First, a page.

Security Water District (SWD) purchased the 200-acre CB Ranch in Coaldale in December 2013, paying $1.25 million for the ranch and $480,000 for the ranch’s Hayden Creek water rights.
Currently, that water irrigates Pleasant Valley alfalfa fields along U.S. 50, creating an agricultural setting in sharp contrast to rugged Bighorn Sheep Canyon just downstream.
Prior to the sale, the San Isabel Land Protection Trust had attempted to acquire the land and establish a conservation easement that would have preserved the ranch in its current state. While a conservation easement remains a possibility, the sale of the ranch and its water rights means it’s only a matter of time before the water that sustains the alfalfa fields ends up on the Front Range.
Amid questions and concerns, the land trust organized a July 2014 community meeting in Coaldale. About 100 people attended the meeting, including neighbors whose wells and water rights could be affected by the dry-up of CB Ranch if Security Water District were not required to adequately replace return flows from historic irrigation.
As Chris Woodka reported in The Pueblo Chieftain, the meeting “drew plenty of comments about how past land transfers had gone bad and fueled fears that this, too, could be the fate of the CB Ranch.”
Coaldale resident Kristie Nackord pointed to the Hill Ranch near Nathrop, the Goodwin Ranch in Howard and the H2O Ranch in Westcliffe as examples of productive ranch lands that were dried up by Front Range cities. Those properties, once made verdant by irrigation water, now produce bumper crops of noxious weeds that create problems for neighboring properties.
Nackord and the land trust remain at the forefront of efforts to organize local residents, listen to their concerns and communicate their goals to SWD. According to land trust documents, those goals include:
• Maintaining the CB Ranch as open space to “protect wildlife, scenic, historic and community resources.”
• Keeping the ranch “viable and productive as long as possible.”
• Requiring “proper revegetation after dry-up.”
Roy Heald, SWD manager, has indicated the district will meet residents’ concerns “to the extent we can … . There are requirements in water court, and we’ll meet them.”
Since the CB Ranch water rights are decreed for irrigation use in Coaldale, SWD must file a water court application to change the type of use for the water as well as the location where those water rights will be used.
During the court proceedings, SWD will need to prove that the changes in type and location of use will not harm other water rights. So as Heald’s comment indicates, the outcome of the district’s water court case will largely determine the fate of the CB Ranch and how much the dry-up will affect neighboring properties.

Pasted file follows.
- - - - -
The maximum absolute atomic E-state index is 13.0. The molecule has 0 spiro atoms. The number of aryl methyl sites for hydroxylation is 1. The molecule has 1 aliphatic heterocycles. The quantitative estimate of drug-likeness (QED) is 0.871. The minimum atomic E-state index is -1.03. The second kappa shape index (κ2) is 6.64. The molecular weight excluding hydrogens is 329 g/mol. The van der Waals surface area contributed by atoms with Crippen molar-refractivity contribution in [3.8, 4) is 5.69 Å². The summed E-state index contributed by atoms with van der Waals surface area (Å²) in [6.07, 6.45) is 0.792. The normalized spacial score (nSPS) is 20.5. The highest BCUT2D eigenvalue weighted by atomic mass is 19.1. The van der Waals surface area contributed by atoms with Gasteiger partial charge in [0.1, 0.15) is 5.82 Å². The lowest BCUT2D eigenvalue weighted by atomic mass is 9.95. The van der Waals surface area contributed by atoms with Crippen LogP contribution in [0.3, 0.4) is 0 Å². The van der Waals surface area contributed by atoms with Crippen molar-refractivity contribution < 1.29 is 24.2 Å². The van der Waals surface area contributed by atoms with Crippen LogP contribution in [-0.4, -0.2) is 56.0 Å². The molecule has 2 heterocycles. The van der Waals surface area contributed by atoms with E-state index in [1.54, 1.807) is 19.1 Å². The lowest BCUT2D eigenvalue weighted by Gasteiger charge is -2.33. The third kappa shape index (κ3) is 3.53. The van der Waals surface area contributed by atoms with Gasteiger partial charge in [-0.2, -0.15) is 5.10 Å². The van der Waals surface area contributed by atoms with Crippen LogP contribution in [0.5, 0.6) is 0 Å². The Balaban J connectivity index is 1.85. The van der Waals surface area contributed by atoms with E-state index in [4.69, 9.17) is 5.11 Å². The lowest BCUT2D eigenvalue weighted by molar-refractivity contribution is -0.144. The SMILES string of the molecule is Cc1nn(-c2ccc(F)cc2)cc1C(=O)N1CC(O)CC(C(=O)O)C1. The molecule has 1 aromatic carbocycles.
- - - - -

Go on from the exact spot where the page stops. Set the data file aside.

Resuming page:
In anticipation of SWD’s court filing, local residents formed the Coaldale Alliance to ensure the community has a voice in the proceedings.
In September Security filed its Application for Change of Water Rights in Division 2 Water Court – Case No. 2016CW3055 – and the Coaldale Alliance filed a statement of opposition, as did the Upper Arkansas Water Conservancy District.
As previously reported in The Mountain Mail (Oct. 18), conservancy district concerns include:
• Ensuring that the amount of water claimed by SWD is not excessive.
• Ensuring that SWD administers the amount and timing of return flows so that other water rights are not injured by the change of use. (Return flows represent the percentage of the irrigation water that seeps into the aquifer and eventually returns to the Arkansas River.)
• Ensuring that the dried-up ranch land is properly revegetated.
The first two concerns will be addressed primarily through engineering studies, and the Upper Ark district has agreed to share its engineering data with the Coaldale Alliance.
In December the water referee in the case established the first round of deadlines, including Feb. 28 for SWD to submit its preliminary engineering report, proposed decree, proposed water accounting and a revegetation proposal.
Objectors – those who have filed statements of opposition in the case – will have until May 31 to respond to the SWD filings. The water referee will then hold a status conference with all parties in the case June 29.
Taking a water court case to trial is costly, so all parties are motivated to negotiate stipulations that will settle the case without the need for a trial. That negotiation process will begin to play out once SWD submits its proposals Tuesday.